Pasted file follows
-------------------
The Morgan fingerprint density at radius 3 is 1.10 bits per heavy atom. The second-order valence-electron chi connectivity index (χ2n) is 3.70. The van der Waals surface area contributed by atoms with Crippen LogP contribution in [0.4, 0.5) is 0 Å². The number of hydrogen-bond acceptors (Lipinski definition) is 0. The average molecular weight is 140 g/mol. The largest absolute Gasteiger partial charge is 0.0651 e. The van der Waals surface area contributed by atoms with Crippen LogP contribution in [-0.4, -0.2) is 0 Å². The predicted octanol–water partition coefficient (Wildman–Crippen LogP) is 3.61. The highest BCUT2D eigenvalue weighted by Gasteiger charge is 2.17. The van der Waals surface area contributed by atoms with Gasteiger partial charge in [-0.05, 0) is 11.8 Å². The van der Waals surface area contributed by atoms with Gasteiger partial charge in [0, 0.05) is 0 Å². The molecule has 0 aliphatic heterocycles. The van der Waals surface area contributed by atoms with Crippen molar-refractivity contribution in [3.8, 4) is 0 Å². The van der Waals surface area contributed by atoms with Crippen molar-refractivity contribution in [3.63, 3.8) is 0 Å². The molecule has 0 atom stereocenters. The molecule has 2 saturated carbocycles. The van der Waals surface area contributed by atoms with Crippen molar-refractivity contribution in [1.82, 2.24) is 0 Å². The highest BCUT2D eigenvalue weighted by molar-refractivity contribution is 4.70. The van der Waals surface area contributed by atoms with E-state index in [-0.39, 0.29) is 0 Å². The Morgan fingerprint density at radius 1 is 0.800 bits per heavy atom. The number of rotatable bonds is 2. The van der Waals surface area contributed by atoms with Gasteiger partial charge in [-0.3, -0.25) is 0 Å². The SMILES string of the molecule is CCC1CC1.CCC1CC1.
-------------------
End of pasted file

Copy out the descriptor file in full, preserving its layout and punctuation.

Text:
The Morgan fingerprint density at radius 3 is 1.10 bits per heavy atom. The second-order valence-electron chi connectivity index (χ2n) is 3.70. The van der Waals surface area contributed by atoms with Crippen LogP contribution in [0.4, 0.5) is 0 Å². The number of hydrogen-bond acceptors (Lipinski definition) is 0. The average molecular weight is 140 g/mol. The largest absolute Gasteiger partial charge is 0.0651 e. The van der Waals surface area contributed by atoms with Crippen LogP contribution in [-0.4, -0.2) is 0 Å². The predicted octanol–water partition coefficient (Wildman–Crippen LogP) is 3.61. The highest BCUT2D eigenvalue weighted by Gasteiger charge is 2.17. The van der Waals surface area contributed by atoms with Gasteiger partial charge in [-0.05, 0) is 11.8 Å². The van der Waals surface area contributed by atoms with Gasteiger partial charge in [0, 0.05) is 0 Å². The molecule has 0 aliphatic heterocycles. The van der Waals surface area contributed by atoms with Crippen molar-refractivity contribution in [3.8, 4) is 0 Å². The van der Waals surface area contributed by atoms with Crippen molar-refractivity contribution in [3.63, 3.8) is 0 Å². The molecule has 0 atom stereocenters. The molecule has 2 saturated carbocycles. The van der Waals surface area contributed by atoms with Crippen molar-refractivity contribution in [1.82, 2.24) is 0 Å². The highest BCUT2D eigenvalue weighted by molar-refractivity contribution is 4.70. The van der Waals surface area contributed by atoms with E-state index in [-0.39, 0.29) is 0 Å². The Morgan fingerprint density at radius 1 is 0.800 bits per heavy atom. The number of rotatable bonds is 2. The van der Waals surface area contributed by atoms with Gasteiger partial charge in [-0.3, -0.25) is 0 Å². The SMILES string of the molecule is CCC1CC1.CCC1CC1.